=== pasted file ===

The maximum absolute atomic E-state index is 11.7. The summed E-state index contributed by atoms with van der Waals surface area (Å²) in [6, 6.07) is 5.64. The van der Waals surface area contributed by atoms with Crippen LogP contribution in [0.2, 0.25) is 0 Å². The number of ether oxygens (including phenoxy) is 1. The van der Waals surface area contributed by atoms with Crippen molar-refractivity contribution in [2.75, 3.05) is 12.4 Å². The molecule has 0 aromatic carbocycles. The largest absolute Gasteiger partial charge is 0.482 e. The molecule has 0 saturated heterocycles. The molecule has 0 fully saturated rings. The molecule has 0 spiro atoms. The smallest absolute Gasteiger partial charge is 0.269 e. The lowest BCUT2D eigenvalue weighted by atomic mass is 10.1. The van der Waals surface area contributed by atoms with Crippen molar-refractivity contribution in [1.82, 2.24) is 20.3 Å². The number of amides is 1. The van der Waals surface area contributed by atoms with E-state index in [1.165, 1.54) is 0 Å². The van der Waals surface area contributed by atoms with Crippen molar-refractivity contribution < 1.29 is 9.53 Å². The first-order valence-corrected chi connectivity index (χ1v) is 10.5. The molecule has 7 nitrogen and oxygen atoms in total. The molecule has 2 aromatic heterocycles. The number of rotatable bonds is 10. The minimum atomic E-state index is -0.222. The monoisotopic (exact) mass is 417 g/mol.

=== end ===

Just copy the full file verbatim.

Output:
The maximum absolute atomic E-state index is 11.7. The summed E-state index contributed by atoms with van der Waals surface area (Å²) in [6, 6.07) is 5.64. The van der Waals surface area contributed by atoms with Crippen LogP contribution in [0.2, 0.25) is 0 Å². The number of ether oxygens (including phenoxy) is 1. The van der Waals surface area contributed by atoms with Crippen molar-refractivity contribution in [2.75, 3.05) is 12.4 Å². The molecule has 0 aromatic carbocycles. The largest absolute Gasteiger partial charge is 0.482 e. The molecule has 0 saturated heterocycles. The molecule has 0 fully saturated rings. The molecule has 0 spiro atoms. The smallest absolute Gasteiger partial charge is 0.269 e. The lowest BCUT2D eigenvalue weighted by atomic mass is 10.1. The van der Waals surface area contributed by atoms with Crippen molar-refractivity contribution in [1.82, 2.24) is 20.3 Å². The number of amides is 1. The van der Waals surface area contributed by atoms with E-state index in [1.165, 1.54) is 0 Å². The van der Waals surface area contributed by atoms with Crippen molar-refractivity contribution < 1.29 is 9.53 Å². The first-order valence-corrected chi connectivity index (χ1v) is 10.5. The molecule has 7 nitrogen and oxygen atoms in total. The molecule has 2 aromatic heterocycles. The number of rotatable bonds is 10. The minimum atomic E-state index is -0.222. The monoisotopic (exact) mass is 417 g/mol.